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Appreciation of style is a wholly subjective thing. The popularity of a belief, when it comes to style and design, doesn’t make or break the righteousness of that belief. The “style editor” of your local newspaper may be trusted and knowledgeable, but that doesn’t necessarily make her right or wrong. Why? Because…. say it with me, the appreciation of style is a wholly subjective thing.

Take Lincoln, Ford Motor Company’s American luxury subsidiary, as an example. Now, what I have to say about Lincoln’s style is simply my view. I’m not here to say that, “I’m right”, or, “They’re wrong”. I am right, and they are wrong, but that’s not the point of this post. Rather, I’ll start your mind a’thinkin’ in advance of your next Lincoln sighting. Cliff-jumping I may be, but I would wager a healthy sum on the likelihood of a joint agreement between ye and me.
At Detroit’s North American International Auto Show earlier this week, Lincoln held a press conference where the 2011 MKX arose from beneath the floor. Or something like that. I had to avert my eyes. The MKX’s toothy grille had me visualizing Jim Carrey in Dumb & Dumber or Ace Ventura or whatever it was with the food coming out his mouth. Anyway, back at the NAIAS, a bunch of auto enthusiasts in the audience began to applaud. Huh? Were they clapping because the MKX arose from beneath (please let it be) or because they admire the design of the revamped MKX? No doubt about it, Lincoln wasn’t hiding the toothy grille – the MKX came up face first.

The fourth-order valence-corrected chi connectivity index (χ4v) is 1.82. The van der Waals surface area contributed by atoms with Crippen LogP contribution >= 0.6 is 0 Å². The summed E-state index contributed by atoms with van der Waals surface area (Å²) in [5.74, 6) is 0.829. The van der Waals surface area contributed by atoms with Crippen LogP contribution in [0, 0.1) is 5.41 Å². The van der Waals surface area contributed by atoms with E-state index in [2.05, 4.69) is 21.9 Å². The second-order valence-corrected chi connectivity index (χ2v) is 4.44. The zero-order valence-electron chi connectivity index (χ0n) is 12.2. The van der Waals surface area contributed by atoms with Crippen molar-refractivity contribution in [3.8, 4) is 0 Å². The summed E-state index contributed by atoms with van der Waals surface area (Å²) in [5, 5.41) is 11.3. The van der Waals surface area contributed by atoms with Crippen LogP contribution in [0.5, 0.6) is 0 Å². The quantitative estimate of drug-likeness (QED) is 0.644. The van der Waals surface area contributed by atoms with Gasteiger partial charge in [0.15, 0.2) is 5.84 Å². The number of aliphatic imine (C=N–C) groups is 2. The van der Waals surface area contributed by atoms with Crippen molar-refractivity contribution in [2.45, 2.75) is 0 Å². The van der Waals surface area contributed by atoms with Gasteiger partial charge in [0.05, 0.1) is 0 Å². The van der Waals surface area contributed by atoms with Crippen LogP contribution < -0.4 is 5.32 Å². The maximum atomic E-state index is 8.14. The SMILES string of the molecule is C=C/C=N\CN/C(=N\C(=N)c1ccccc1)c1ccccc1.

Perhaps we shouldn’t be shocked by Lincoln’s Bugs Bunny designs anymore. Perhaps that’s why the audience applauded; the lack of surprise led them into polite kudos. They all had to know of Lincoln’s plans to drop the bottom out of the grille. As you can see in the images scattered through this post, Lincoln used the MKS as the production car to acclimatize consumers to its new look. The face-lifted MKZ went a step further. Then, the Lincoln MKT went way too far and ended up in The Bad 8 Supersize v2.0.
Lincoln’s gorgeous Mark X convertible concept of 2004 didn’t use this awful front fascia, nor do the awful-in-other-ways Navigator and Town Car. Back in 2002, the Lincoln Continental concept that wowed us all was infinitely more subtle with its facial expressions. 2001’s Lincoln MK9 coupe concept wasn’t all to my favour but possessed serious presence with its Ford Fusionesque headlamps and a realistic grille.
Indeed, things went downhill with the otherwise wicked Lincoln MKR concept from 2007. Last year, the Lincoln C Concept offered a revolutionary take on the Lincoln theme while justifying the use of the split-wing grille.
And thus, Lincoln’s fate was sealed: Ford had sold Lincoln’s soul to the maxillofacial surgeon.
From the top: MKT, MKZ, MKS, MKX, Navigator, Town Car